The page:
European Union

Poor old David Davis looks like he’s had a tough few months. Giving evidence to the Commons Exiting the EU Committee this morning, the Brexit secretary had none of the swagger he exhibited back in January. No, the weary politician who appeared today was one who’s suffered a few sleepless nights of late, I’d wager.

And that’s hardly surprising. Not only are Brexit negotiations moving at a snail’s pace, but the government suffered an embarrassing defeat in the House of Lords this week after peers voted by a massive majority to amend the Brexit bill to retain the option of a customs union with the EU.

Tomorrow, the House of Commons will hold a ‘symbolic’ non-binding vote on the issue – which the government could well lose, given it has no majority.

Giving evidence today, Davis stood by the government’s policy to leave the customs union, claiming it was one based on the “game-changing” opportunities for trade growth outside the EU, rather than being free symbolically.

But he refused to be drawn on whether the government would change its policy if the Commons votes to stay in the Customs Union, promising the government would “always respect parliament”, but adding he fully expected the policy to be “upheld” by MPs.

A refusal to speculate on what would happen if parliament rejected the government’s Brexit proposals – including its final deal with Brussels – was a running theme throughout Davis’ evidence session, which he cut short to attend other meetings, much to the ire of Committee chair Hilary Benn.

Apparently, the government isn’t coming up with a plan for what would happen if the withdrawal agreement is rejected by MPs, because it refuses to acknowledge such a scenario could happen.

It’s not the first time we’ve seen ministers refuse to plan for the possibility that future reality might deviate from their dreams. Defra had no Brexit plan for food and drink in place because former environment secretary Liz Truss refused to acknowledge Brits might vote against David Cameron’s wishes.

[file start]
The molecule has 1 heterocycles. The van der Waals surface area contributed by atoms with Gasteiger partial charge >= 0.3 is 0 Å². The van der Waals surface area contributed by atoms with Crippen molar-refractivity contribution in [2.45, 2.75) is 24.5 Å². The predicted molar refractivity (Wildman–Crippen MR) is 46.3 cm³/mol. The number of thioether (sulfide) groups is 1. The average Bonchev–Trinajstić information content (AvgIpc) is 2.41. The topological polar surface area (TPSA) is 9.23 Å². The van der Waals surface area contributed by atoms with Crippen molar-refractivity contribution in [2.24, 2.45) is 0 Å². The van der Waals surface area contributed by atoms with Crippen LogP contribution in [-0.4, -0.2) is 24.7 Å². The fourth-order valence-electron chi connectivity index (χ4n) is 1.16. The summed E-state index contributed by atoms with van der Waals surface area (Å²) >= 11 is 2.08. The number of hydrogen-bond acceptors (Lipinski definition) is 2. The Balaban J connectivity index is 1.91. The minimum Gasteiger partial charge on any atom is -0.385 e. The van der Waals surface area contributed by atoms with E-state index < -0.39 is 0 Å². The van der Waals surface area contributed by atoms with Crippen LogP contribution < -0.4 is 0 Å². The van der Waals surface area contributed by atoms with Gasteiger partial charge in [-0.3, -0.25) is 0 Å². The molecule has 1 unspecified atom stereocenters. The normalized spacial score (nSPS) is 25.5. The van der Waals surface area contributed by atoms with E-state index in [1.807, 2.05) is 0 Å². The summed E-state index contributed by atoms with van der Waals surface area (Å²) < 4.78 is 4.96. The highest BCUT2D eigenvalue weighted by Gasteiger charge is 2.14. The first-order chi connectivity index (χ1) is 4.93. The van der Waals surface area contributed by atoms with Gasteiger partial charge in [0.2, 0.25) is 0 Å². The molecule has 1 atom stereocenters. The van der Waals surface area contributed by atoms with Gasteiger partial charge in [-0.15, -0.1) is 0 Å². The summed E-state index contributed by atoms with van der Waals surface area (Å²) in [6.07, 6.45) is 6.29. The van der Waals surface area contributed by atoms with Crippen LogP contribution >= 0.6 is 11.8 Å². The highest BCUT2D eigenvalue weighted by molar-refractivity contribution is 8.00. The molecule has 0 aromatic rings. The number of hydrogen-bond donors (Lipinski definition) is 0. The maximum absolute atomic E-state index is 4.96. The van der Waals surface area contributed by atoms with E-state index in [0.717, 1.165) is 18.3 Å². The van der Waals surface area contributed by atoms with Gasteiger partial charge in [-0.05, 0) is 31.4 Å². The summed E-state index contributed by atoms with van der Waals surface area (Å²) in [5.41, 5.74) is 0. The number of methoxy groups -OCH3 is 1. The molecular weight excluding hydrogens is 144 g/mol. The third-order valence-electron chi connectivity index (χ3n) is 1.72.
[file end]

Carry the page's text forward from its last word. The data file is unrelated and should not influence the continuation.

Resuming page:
And look where that got us. The government’s decision to leave both the single market and the customs union is neither informed nor considered. Instead it is based on an idealistic vision of future trade growth in developing countries that might not even happen.

Meantime, in the real world, almost every single piece of analysis suggests UK food and drink could be in serious trouble if the government fails to negotiate a decent free trade deal with Europe. Just this week new analysis warned a hard Brexit would be a ‘lose-lose’ for both UK and EU consumers and their fishing industries, while a report from the Commons Business, Energy and Industrial Strategy Committee concluded a failure to strike a trade deal with the EU would be “disastrous” for UK food and drink exports and must be avoided “at all costs”.

We can only hope the government gets its head out of the sand before it begins negotiations proper with Brussels. Or Davis won’t be the only one facing more sleepless nights ahead.